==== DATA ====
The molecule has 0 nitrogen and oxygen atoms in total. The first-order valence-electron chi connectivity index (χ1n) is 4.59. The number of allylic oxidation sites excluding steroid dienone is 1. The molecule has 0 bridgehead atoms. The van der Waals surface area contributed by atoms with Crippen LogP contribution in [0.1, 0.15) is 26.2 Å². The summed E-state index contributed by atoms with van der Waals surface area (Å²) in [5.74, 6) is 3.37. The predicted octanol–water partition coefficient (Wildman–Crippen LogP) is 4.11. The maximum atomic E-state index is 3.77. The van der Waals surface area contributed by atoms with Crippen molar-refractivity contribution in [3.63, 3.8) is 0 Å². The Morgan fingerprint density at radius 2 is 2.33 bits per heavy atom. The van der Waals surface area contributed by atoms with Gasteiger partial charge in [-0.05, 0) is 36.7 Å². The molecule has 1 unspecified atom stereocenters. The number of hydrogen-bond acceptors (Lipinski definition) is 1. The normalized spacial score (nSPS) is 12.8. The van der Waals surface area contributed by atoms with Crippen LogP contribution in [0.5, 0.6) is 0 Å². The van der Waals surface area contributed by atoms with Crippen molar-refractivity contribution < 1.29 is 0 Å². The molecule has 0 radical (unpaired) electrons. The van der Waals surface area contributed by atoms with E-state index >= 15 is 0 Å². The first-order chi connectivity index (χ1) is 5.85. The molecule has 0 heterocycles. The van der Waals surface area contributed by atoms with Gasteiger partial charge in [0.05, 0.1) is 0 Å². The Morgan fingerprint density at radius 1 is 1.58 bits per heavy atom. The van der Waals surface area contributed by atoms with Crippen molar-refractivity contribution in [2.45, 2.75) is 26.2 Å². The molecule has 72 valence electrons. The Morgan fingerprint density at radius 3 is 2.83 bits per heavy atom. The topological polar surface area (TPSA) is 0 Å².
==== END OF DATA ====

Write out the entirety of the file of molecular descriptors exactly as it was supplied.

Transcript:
The molecule has 0 nitrogen and oxygen atoms in total. The first-order valence-electron chi connectivity index (χ1n) is 4.59. The number of allylic oxidation sites excluding steroid dienone is 1. The molecule has 0 bridgehead atoms. The van der Waals surface area contributed by atoms with Crippen LogP contribution in [0.1, 0.15) is 26.2 Å². The summed E-state index contributed by atoms with van der Waals surface area (Å²) in [5.74, 6) is 3.37. The predicted octanol–water partition coefficient (Wildman–Crippen LogP) is 4.11. The maximum atomic E-state index is 3.77. The van der Waals surface area contributed by atoms with Crippen molar-refractivity contribution in [3.63, 3.8) is 0 Å². The Morgan fingerprint density at radius 2 is 2.33 bits per heavy atom. The van der Waals surface area contributed by atoms with Gasteiger partial charge in [-0.05, 0) is 36.7 Å². The molecule has 1 unspecified atom stereocenters. The number of hydrogen-bond acceptors (Lipinski definition) is 1. The normalized spacial score (nSPS) is 12.8. The van der Waals surface area contributed by atoms with Crippen LogP contribution in [0.5, 0.6) is 0 Å². The van der Waals surface area contributed by atoms with Crippen molar-refractivity contribution < 1.29 is 0 Å². The molecule has 0 radical (unpaired) electrons. The van der Waals surface area contributed by atoms with E-state index >= 15 is 0 Å². The first-order chi connectivity index (χ1) is 5.85. The molecule has 0 heterocycles. The van der Waals surface area contributed by atoms with Gasteiger partial charge in [0.05, 0.1) is 0 Å². The Morgan fingerprint density at radius 1 is 1.58 bits per heavy atom. The van der Waals surface area contributed by atoms with Crippen molar-refractivity contribution in [2.45, 2.75) is 26.2 Å². The molecule has 72 valence electrons. The Morgan fingerprint density at radius 3 is 2.83 bits per heavy atom. The topological polar surface area (TPSA) is 0 Å².